Boris Smus

interaction engineering

Performance of canvas versus SVG

At the core of the traditional HTML/CSS developer's toolkit is a set of nested boxes describing offset, margin, border and padding, known as the box model. Variations on the box theme are sufficient to describe most page layouts, but in some complex applications, it's necessary to render something more interesting, like diagonal lines, or polygons. There are currently two relatively well-supported web graphics technologies: SVG and Canvas. There are significant performance differences, however, which I would like to discuss in this article.

Scalable Vector Graphics (SVG) is by far the oldest of the two. It is a declarative, graphical language used to describe geometrical primitives via DOM elements. SVG was drafted in the late 90s, and the latest version of SVG, version 1.1 was finalized in 2003. It took 3 more years for it to be incorporated into shipping versions of Mozilla Firefox and Safari. Unfortunately, the length of the SVG adoption process caused the web development community to seek other options. The HTML5 Canvas element was introduced as a much simpler alternative to graphics on the web. It provides an image-like graphics context which can be accessed via a set of javascript calls, similar to a 2D subset of OpenGL. It was originally introduced by Apple in WebKit builds, but is now supported in Mozilla Firefox as well.

I produced some metrics to compare the two technologies in terms of performance by writing a Javascript program for collecting performance data. This program draws rows of circles onto a fixed-size drawing area in SVG and in Canvas, and then compares how long various operations take. It also records the duration to create the initial drawing context, to render the scene and to clear the scene. A test runner invokes the benchmark with the following variables: number of circles, drawing area dimensions and circle size. Each of these variables are varied independantly and automatically resulting in the following observations:

Varying the number of objects

Here are the results of the first fruitful experiment, which clearly shows that SVG performance degrades quickly (exponentially on Safari?) in the number of objects, but Canvas performance remains at a near-constant low. This makes sense, since Canvas is just a bitmap buffer, while SVG has to maintain additional references to each object that it renders. Also, though not pictured, note that performance in clearing an SVG element also decreases in the number of drawn objects.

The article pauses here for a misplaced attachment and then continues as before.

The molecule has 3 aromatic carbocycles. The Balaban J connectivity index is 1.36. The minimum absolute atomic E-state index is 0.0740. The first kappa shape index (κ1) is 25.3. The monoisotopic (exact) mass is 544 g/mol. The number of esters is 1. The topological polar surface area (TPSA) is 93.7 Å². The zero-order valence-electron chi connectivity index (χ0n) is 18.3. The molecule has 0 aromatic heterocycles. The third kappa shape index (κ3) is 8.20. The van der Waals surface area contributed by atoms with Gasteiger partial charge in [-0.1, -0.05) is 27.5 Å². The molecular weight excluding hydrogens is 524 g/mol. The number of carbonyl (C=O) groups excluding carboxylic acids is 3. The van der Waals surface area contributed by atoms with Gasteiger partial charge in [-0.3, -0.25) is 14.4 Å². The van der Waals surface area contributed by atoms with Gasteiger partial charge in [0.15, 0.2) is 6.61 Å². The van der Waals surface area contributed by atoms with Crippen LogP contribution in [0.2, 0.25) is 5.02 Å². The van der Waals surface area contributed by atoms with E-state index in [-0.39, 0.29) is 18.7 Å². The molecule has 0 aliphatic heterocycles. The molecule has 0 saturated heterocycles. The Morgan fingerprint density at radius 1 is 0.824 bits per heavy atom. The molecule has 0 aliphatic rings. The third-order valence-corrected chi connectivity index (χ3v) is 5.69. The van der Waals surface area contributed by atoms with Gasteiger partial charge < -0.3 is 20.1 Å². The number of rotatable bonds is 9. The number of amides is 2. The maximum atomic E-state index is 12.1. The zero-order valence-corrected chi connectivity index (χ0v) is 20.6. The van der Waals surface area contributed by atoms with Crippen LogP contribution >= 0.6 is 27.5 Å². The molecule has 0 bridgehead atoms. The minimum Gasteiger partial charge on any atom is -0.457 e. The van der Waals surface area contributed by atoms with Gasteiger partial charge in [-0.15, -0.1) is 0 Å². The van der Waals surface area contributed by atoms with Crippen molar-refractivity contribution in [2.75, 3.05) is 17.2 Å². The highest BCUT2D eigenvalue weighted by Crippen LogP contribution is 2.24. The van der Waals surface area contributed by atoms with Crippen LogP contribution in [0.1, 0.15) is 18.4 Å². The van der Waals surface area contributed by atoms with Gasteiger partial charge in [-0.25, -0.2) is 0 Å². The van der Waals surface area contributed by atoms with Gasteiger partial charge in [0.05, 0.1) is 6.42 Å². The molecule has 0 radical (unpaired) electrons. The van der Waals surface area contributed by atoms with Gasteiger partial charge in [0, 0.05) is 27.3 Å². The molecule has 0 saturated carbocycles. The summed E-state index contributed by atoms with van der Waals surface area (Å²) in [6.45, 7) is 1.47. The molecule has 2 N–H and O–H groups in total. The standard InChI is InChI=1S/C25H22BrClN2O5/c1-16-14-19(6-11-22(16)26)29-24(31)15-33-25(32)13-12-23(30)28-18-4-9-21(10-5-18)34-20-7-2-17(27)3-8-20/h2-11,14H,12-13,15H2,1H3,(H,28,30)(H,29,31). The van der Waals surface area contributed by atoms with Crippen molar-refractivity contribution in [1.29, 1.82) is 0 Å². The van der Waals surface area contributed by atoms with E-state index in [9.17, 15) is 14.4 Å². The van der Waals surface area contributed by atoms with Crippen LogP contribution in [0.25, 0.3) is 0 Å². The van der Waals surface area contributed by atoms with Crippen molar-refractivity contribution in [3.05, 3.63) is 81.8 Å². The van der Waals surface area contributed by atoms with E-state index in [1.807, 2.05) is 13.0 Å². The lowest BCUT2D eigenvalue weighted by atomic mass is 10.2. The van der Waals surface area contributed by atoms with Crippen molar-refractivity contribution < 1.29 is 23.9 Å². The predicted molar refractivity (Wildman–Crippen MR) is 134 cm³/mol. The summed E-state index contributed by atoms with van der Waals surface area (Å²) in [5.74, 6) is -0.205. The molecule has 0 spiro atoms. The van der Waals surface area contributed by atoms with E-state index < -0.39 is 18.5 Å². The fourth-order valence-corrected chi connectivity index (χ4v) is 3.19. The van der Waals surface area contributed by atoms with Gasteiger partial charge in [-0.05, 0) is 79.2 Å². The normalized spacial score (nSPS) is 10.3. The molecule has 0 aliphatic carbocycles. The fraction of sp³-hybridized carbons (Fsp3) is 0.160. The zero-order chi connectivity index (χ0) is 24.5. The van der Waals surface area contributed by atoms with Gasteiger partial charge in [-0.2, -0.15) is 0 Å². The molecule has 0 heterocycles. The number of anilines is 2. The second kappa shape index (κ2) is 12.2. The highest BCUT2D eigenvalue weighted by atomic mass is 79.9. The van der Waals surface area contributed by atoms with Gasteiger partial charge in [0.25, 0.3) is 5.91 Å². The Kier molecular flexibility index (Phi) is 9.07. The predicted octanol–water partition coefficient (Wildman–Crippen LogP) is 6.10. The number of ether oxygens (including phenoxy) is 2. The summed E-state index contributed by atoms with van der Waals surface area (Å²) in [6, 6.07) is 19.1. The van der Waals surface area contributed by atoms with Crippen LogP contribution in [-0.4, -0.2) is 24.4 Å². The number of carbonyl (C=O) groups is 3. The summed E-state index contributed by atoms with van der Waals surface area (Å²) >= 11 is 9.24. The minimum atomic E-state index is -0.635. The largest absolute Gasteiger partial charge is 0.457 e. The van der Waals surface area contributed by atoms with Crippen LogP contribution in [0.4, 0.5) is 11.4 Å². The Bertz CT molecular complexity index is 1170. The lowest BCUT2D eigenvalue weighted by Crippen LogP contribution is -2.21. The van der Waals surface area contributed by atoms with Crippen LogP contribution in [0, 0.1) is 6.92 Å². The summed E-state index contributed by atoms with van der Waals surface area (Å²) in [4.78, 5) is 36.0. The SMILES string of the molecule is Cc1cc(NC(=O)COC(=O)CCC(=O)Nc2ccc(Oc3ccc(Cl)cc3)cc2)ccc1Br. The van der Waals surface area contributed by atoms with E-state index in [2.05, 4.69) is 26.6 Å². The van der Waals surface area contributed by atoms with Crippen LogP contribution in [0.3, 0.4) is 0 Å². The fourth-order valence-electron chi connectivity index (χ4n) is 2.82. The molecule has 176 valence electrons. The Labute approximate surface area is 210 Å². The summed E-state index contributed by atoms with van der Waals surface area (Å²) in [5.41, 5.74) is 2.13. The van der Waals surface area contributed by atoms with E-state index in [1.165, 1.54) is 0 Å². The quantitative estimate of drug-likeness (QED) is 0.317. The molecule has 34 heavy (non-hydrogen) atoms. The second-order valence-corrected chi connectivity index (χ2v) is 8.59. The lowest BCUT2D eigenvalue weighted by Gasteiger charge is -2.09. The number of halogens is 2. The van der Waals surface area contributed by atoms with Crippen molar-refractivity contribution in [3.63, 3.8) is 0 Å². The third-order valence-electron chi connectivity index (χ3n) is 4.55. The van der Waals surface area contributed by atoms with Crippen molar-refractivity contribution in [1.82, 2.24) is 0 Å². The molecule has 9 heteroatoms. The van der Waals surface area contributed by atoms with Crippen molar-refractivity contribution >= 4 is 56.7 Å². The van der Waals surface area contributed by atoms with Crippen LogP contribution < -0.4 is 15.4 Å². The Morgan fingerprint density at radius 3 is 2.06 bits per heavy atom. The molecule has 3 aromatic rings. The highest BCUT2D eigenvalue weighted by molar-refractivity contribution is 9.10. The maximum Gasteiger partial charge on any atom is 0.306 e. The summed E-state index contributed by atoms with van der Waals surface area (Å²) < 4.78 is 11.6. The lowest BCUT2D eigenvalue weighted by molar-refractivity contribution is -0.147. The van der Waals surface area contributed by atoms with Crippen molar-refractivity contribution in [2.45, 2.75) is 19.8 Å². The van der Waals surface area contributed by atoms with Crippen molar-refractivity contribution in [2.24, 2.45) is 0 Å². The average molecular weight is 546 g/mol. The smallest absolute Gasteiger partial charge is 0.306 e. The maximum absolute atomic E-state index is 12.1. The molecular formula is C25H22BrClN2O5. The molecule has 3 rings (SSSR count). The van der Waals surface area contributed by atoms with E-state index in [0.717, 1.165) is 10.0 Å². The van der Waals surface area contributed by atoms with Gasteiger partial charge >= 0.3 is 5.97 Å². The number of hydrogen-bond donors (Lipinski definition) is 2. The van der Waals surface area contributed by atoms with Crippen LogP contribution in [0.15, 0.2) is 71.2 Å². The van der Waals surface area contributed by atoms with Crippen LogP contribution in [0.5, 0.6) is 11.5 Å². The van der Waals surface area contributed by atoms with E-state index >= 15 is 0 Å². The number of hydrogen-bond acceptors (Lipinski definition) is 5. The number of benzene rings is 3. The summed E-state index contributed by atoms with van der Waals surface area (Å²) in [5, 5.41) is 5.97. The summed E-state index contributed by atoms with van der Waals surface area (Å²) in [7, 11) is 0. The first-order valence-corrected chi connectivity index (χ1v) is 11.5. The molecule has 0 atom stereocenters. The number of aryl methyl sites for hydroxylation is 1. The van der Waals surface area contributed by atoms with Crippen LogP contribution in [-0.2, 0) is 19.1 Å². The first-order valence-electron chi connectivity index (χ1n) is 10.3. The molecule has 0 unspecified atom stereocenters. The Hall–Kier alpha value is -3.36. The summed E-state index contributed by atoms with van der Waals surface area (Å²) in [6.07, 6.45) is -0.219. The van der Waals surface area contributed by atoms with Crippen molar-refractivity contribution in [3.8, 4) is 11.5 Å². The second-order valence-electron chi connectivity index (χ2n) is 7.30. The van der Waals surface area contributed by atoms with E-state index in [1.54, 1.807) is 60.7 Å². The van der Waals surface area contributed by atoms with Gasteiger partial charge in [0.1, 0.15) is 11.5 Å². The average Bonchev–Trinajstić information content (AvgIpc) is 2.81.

Varying drawing area height

When varying the size of the drawing area, canvas performance degrades significantly, while SVG performance is completely unaffected. Canvas rendering performance seems to degrade linearly in the number of pixels in the canvas area. Not pictured on the graph is clear performance for large canvases, which also suffers linearly in pixel count.

I did not include the graph resulting from varying circle size as it had no significant impact on render time. Another interesting observation is that creating the canvas element takes a mysterious 10 ms on Firefox, but not on Safari. This is not significant unless you are dealing with large numbers of canvas elements.

Whether or not you use Canvas or SVG mostly depends on your specific application. A graphics-intensive game, where many objects are redrawn all the time is probably best implemented in Canvas. On the other hand, applications like map viewers may involve large rendering areas and might lend themselves better to SVG.

As always, please comment if something is unclear, inconsistent, boring or omitted. Thanks!